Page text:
Starting April 14, the National Geographic Channel will present “The ’80s: The Decade That Made Us.” The six-part series, narrated by Rob Lowe, examines the politics, culture, technology and other elements that defined the 10 years.
When it comes to sports, one of the biggest moments came during the 1980 Winter Olympics, Lake Placid, N.Y. The world watched as a ragtag group of American hockey players defeated the Russians in what’s considered one of the biggest upsets in sports history. It’s still known as the “Miracle on Ice.”
Forbes put out its “America’s Dirtiest Cities” list this morning, giving Fresno its “booby prize” for being the dirtiest and, in the process, not really telling us anything about our city that we didn’t already know.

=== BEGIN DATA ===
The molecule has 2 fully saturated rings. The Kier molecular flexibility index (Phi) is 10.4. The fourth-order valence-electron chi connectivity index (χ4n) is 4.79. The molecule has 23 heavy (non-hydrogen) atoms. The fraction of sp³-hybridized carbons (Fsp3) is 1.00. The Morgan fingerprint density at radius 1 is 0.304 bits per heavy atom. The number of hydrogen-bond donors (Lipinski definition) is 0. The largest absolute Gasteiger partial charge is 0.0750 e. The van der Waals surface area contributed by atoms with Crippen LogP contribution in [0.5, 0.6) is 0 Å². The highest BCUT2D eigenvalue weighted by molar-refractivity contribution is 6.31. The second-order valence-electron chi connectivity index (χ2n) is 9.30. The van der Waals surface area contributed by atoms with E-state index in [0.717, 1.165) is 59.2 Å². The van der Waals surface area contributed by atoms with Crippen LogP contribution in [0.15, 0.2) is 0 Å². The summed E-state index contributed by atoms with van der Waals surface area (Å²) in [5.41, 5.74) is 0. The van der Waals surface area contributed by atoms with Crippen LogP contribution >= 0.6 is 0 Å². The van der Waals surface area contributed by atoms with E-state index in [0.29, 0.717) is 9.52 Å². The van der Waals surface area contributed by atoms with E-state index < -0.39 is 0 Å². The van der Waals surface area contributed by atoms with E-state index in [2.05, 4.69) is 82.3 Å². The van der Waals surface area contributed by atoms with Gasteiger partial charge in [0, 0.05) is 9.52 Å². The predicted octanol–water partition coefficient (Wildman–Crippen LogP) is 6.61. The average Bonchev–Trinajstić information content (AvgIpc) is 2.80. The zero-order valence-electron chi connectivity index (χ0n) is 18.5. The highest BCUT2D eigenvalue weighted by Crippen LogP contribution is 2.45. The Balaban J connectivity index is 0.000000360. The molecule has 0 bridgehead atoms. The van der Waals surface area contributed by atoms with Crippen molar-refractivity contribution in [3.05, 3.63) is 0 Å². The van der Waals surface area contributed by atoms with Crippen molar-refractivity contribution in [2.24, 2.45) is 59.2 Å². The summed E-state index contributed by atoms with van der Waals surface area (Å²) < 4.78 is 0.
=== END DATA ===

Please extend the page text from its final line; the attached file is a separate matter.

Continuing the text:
Yes, Fresno has poor air quality. Yes, the water here isn’t the greatest — though Forbes uses a 10-year-old example when plenty has been written about the subject since then. From Forbes’ explainer:
The environmental degradation of the Central Valley has many contributing factors. First of all, its geography doesn’t do it any favors. It’s a big, long bowl surrounded on three sides by mountains that trap pollutants from cars and factories and oil fields in an inversion layer. Second, it’s a victim of what brought people there in the first place — rich fertile soils from which grow much of America’s fruits and vegetables. For decades farmers would burn leftover cuttings from their fields after the harvest — dumping massive amounts of lung-choking particulate matter into the air. Burning has been banned since 2004, and the air has gotten cleaner since then, but there’s still a long way to go.